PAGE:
When Pokemon Go came out in 2016, the general public lost their damn minds. Within days of its release, the augmented reality-based game had millions of players from all age demographics going to great lengths to catch all the characters—some of them even getting hit by cars and falling off cliffs.
The merging of the physical and digital world is truly irresistible.
One of the reasons that Pokemon Go was such a huge success was that it actually used smartphone technology to get people to interact in the real world. Augmented reality allows innovators to do this seamlessly, which is one of the many reasons it is being acclaimed as the “next big thing” to disrupt numerous industries, including food, automotive and digital marketing.
“Put simply, augmented reality is powerful because it places digital content in the context of the physical world,” said Matt Wren, CTO of BundlAR. “There’s a cool factor to being able to see things that other people can’t see—which to some degree is why so many people spent time chasing Pokemon around.”
Wren also points out that people have been spending decades obtaining information from screens and then using that information to navigate the physical world. AR efficiently combines the digital and the physical. “Not only can we see what is happening around us, we can interact with digital information about the things around us,” he said.
Certainly, AR is a natural for gaming or for turning your face into a human-dog hybrid through Snapchat, but its power is rapidly transitioning into business applications and will soon be making its way into the mainstream customer journey. Here’s how:
Augmented reality takes the power of suggestion to a whole new level, which is why it’s such a natural fit for advertising. According to Jake Leeman, senior technical strategist at Sandbox Agency, “AR allows us to transport our brands, products, and stories directly into the consumer’s world.”
Customers need to be able to visualize how brands can become a part of their daily life. Ikea’s Place App does this beautifully by allowing users to scroll through a catalog of furniture, point their smartphone camera at the location they want to furnish, and see how each piece would look in the space.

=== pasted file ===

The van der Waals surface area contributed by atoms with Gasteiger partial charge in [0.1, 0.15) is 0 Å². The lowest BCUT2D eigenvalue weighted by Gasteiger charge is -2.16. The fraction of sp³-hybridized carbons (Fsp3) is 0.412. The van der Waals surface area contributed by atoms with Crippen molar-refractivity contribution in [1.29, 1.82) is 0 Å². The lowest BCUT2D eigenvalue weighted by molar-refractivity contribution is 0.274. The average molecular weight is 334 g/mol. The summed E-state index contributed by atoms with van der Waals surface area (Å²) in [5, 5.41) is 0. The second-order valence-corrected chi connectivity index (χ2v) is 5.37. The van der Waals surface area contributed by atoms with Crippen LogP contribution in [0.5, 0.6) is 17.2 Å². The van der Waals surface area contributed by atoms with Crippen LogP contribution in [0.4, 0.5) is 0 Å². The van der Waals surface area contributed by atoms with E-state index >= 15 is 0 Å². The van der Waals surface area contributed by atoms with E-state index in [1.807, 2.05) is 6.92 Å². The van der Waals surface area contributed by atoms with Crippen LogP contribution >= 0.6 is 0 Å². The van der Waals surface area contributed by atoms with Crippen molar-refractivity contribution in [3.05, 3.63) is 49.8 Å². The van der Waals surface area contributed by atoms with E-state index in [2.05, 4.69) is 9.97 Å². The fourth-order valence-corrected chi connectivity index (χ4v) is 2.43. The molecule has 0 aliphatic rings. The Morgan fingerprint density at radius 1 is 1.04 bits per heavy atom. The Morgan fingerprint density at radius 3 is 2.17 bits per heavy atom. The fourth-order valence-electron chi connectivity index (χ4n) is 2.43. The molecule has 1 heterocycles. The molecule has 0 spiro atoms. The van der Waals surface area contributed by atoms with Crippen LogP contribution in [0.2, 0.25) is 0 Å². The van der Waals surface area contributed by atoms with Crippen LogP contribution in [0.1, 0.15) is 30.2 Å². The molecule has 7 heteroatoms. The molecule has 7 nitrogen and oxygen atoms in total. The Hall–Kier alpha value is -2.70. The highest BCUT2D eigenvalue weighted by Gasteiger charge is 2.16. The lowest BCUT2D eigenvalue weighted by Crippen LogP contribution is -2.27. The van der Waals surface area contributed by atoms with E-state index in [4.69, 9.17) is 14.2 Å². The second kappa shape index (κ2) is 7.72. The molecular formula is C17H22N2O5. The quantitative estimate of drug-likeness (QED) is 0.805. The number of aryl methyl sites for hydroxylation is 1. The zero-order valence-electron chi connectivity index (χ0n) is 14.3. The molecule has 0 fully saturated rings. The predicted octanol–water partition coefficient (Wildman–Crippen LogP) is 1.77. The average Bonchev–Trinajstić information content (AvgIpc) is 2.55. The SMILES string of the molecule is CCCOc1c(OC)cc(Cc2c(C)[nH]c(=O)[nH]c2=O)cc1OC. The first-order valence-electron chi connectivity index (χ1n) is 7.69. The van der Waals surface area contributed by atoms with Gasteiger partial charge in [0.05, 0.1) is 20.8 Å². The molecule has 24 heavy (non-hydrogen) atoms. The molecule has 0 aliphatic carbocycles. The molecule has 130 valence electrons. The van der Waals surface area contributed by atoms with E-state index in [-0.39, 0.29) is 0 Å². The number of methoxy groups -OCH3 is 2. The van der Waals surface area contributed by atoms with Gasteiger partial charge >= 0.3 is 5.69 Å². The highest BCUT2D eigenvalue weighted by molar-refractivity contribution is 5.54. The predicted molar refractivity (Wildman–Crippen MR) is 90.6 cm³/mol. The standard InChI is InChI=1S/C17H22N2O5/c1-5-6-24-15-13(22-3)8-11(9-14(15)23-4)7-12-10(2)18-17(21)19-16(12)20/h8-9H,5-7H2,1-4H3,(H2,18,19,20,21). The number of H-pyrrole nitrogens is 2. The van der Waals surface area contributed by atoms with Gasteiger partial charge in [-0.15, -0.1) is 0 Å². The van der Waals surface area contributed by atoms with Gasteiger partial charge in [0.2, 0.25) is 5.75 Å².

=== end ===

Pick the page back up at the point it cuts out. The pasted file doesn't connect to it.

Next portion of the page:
“The huge advantage AR has over other forms of ‘advertising’ is that it is extremely active,” said Leeman. “It’s our job as advertisers to deliver quality AR content that is relevant, timely and useful. The broader impact is still being determined; however the potential is incredible.”
Improving the buying experience
Brick-and-mortar stores can hugely benefit from AR to improve their customer experience and sometimes, give employees on the floor a little support.
Friends With Holograms is working on building out AR tools for shoppers who want to quickly and easily find product information and be navigated to other complimentary products from their initial search.
“Many stores are understaffed and disorganized, and it takes time to find someone to answer questions,” said Friends with Holograms founder, Cortney Harding. “AR allows customers to scan a product and get all the info they need in one place, and can make the retail experience much simpler.”
Just as geofencing is bringing more customers into physical locations, AR can potentially keep them coming back by making the shopping experience infinitely more convenient.
Optimizing customer service
Nobody likes calling the customer service line, particularly if the hold times are long.
If your company is inundated with calls, chances are that you’re going to have to put folks on hold. And when you put them on hold, they naturally become impatient, which can result in negative reviews or angry tweets. Of course, it all goes downhill from there.
One way to combat this scenario is to reduce the amount of calls you receive in the first place. AR can help with that.
“How-to’s and instructional scenarios are a particularly great use case for AR,” said Simon Wright, director of AR and VR at Genesys. “Say you’re having trouble with your Wi-Fi router. Instead of calling the manufacturer’s customer service line or initiating a help desk chat, you could just point your phone at the router and AR overlays would walk you through the troubleshooting process. ‘Have you pressed this button?’ ‘Is this light blinking?’ and so on. Simple, but incredibly powerful.”
This scenario totally beats reading the FAQs section of a product and trying to figure out what to do without any visual cues.
According to TechCrunch,“mobile AR could become the primary driver of a $108 billion VR/AR market by 2021,” which speaks to how rapidly entire industries will change. The customer journey is now becoming unprecedentedly connective as this technology becomes available, and as we continue to trend in this direction, AR just might become the new gold standard for the optimum user experience.